Dr Herbert Docena of the University of the Philippines draws out the implications of Malacanang’s inability to translate its support into boots on the ground:
“What does this tell us? That compared to those he idolizes [Mussolini and Hitler], Duterte is still so far nothing but a second-rate copycat: He wants to be, or he postures as, a fascist but he can’t even be a proper one. That should be a cause for optimism and for intensified organizing: Yesterday showed not only how strong the resistance is and could become, it also showed just how weak Duterte really is and how isolated he is fast becoming. His regime rests less on active popular support and more on coercion; he is better at having people killed than inspiring and mobilizing them to defend him. It is no longer a question of *if* but when his regime will fall – and what will replace it.”
Popularity, Duterte should realize, is evanescent, and without an organized mass base, one is vulnerable to EDSA-type people power movements. Cabinet Secretary Jun Evasco, a former progressive turned into Duterte’s henchman, has been promoting over the last few months a fascist mass formation, the Kilusang Pagbabago (KP), but his initiative has not received much support from the President, it has received little funding, and other Duterte allies like the Pimentels and Speaker Pantaleon Alvarez have been worried that the KP may displace the ruling party, PDP-Laban. Reinvigorating KP at this point might be too late.
The martial law option
With the rise of resistance exemplified by the September 21 rallies, Duterte might now want to move quickly to impose martial law nationally to advance his authoritarian agenda. The problem he faces is that even if the subservient Congress and the Supreme Court majority were to support this move, the military high command has tremendous reservations, since the Armed Forces does not have the resources to impose martial law effectively nationwide and the generals know that the surest way to elicit challenges from junior officers is to be seen as accomplices in converting the AFP into Duterte’s personal instrument.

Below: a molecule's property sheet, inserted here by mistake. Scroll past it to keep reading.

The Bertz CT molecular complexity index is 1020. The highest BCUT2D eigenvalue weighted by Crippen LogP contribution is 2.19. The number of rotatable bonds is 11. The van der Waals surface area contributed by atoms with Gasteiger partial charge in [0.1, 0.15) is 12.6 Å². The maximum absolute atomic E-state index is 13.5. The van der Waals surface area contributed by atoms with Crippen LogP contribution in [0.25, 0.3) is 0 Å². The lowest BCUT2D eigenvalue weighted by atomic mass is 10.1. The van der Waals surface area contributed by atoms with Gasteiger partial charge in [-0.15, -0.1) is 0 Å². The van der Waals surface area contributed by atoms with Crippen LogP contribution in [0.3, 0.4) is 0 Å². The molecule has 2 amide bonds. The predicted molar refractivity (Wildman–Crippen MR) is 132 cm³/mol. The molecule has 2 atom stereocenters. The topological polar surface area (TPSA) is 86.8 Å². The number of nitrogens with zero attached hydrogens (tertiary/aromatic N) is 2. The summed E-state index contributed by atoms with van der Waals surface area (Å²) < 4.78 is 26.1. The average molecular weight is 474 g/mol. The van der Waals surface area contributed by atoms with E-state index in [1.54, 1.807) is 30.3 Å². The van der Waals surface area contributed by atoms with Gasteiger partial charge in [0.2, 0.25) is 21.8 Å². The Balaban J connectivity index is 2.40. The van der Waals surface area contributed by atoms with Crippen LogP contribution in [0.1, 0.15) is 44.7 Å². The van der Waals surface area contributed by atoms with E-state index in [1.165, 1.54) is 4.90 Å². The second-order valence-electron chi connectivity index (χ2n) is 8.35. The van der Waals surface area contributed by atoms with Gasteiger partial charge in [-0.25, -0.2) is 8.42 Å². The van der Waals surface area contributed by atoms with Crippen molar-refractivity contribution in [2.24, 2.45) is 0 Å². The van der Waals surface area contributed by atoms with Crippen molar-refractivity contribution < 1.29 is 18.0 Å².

Yet, worried by the growing opposition, Duterte may, in fact, miscalculate and declare martial law, which may temporarily slow his regime’s descent into crisis but actually accelerate it in the medium-term.
The maleficent seven
Politics is unpredictable, and things can either unravel very quickly from now on or we might be entering a more fluid period, where the regime, depending on circumstances, can have periods of recovery, followed by phases of retreat. But there is no doubt that the overall trajectory from now on is downhill.
If there is any indication of which direction the wind is blowing, it’s the behavior of the “Maleficent Seven in the Senate.” Some people are puzzled why Sotto, Gordon, Villar, Pacquiao, Pimentel, Zubiri, and Honasan are so angry about their signatures not being attached to a resolution condemning the killing of minors in Duterte’s anti-drug war. Why does Sotto devote a whole privilege speech reacting to a blog calling him and his buddies “Malacañang Dogs”? It’s simple. It’s their sniffing, with their finely honed opportunistic sense of where the wind is blowing, that their patron is no longer invulnerable, and it’s time to say distancia, amigo.
But it’s too late, guys. Duterte’s tattoo is all over you, and, like the triad tattoo, it’s indelible. – Rappler.com
*Rappler contributor Walden Bello is National Chairman of the recently formed coalition Laban ng Masa. He made the only resignation on principle in the history of the Congress of the Philippines in March 2015 owing to differences with President Benigno Aquino III over the latter’s double standards in the fight against corruption, his refusal to take command responsibility for the tragic Mamasapano raid, and his negotiating the Enhanced Defense Cooperation Agreement with the United States.